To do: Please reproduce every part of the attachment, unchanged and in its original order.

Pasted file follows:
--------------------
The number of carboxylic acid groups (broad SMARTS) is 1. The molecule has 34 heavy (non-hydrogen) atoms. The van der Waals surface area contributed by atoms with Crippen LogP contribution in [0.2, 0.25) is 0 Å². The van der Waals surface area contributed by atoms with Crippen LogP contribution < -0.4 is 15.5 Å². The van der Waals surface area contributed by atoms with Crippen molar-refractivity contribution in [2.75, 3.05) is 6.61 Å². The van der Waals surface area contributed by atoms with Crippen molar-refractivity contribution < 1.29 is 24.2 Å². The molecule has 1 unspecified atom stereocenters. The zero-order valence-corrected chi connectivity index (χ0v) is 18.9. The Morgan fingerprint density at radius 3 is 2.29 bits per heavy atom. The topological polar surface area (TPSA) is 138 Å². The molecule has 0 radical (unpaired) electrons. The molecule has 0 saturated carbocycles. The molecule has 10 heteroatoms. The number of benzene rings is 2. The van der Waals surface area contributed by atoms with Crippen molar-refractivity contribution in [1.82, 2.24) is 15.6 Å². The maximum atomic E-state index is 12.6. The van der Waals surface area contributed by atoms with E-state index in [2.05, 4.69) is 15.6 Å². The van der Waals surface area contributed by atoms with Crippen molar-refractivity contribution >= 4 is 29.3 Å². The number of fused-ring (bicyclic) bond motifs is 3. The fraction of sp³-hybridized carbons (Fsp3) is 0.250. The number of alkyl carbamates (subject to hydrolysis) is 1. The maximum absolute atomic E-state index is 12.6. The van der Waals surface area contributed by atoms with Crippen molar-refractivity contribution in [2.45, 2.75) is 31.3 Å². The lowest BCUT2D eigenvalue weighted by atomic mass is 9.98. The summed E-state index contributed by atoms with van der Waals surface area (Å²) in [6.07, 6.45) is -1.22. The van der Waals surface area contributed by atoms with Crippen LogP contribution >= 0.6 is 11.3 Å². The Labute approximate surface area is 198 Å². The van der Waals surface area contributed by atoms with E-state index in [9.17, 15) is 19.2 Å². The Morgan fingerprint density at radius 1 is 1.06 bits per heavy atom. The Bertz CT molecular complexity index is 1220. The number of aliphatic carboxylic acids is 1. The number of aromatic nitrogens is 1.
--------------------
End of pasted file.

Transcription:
The number of carboxylic acid groups (broad SMARTS) is 1. The molecule has 34 heavy (non-hydrogen) atoms. The van der Waals surface area contributed by atoms with Crippen LogP contribution in [0.2, 0.25) is 0 Å². The van der Waals surface area contributed by atoms with Crippen LogP contribution < -0.4 is 15.5 Å². The van der Waals surface area contributed by atoms with Crippen molar-refractivity contribution in [2.75, 3.05) is 6.61 Å². The van der Waals surface area contributed by atoms with Crippen molar-refractivity contribution < 1.29 is 24.2 Å². The molecule has 1 unspecified atom stereocenters. The zero-order valence-corrected chi connectivity index (χ0v) is 18.9. The Morgan fingerprint density at radius 3 is 2.29 bits per heavy atom. The topological polar surface area (TPSA) is 138 Å². The molecule has 0 radical (unpaired) electrons. The molecule has 0 saturated carbocycles. The molecule has 10 heteroatoms. The number of benzene rings is 2. The van der Waals surface area contributed by atoms with Crippen molar-refractivity contribution in [1.82, 2.24) is 15.6 Å². The maximum atomic E-state index is 12.6. The van der Waals surface area contributed by atoms with E-state index in [2.05, 4.69) is 15.6 Å². The van der Waals surface area contributed by atoms with Crippen molar-refractivity contribution >= 4 is 29.3 Å². The number of fused-ring (bicyclic) bond motifs is 3. The fraction of sp³-hybridized carbons (Fsp3) is 0.250. The number of alkyl carbamates (subject to hydrolysis) is 1. The maximum absolute atomic E-state index is 12.6. The van der Waals surface area contributed by atoms with Crippen molar-refractivity contribution in [2.45, 2.75) is 31.3 Å². The lowest BCUT2D eigenvalue weighted by atomic mass is 9.98. The summed E-state index contributed by atoms with van der Waals surface area (Å²) in [6.07, 6.45) is -1.22. The van der Waals surface area contributed by atoms with Crippen LogP contribution >= 0.6 is 11.3 Å². The Labute approximate surface area is 198 Å². The van der Waals surface area contributed by atoms with E-state index in [9.17, 15) is 19.2 Å². The Morgan fingerprint density at radius 1 is 1.06 bits per heavy atom. The Bertz CT molecular complexity index is 1220. The number of aliphatic carboxylic acids is 1. The number of aromatic nitrogens is 1.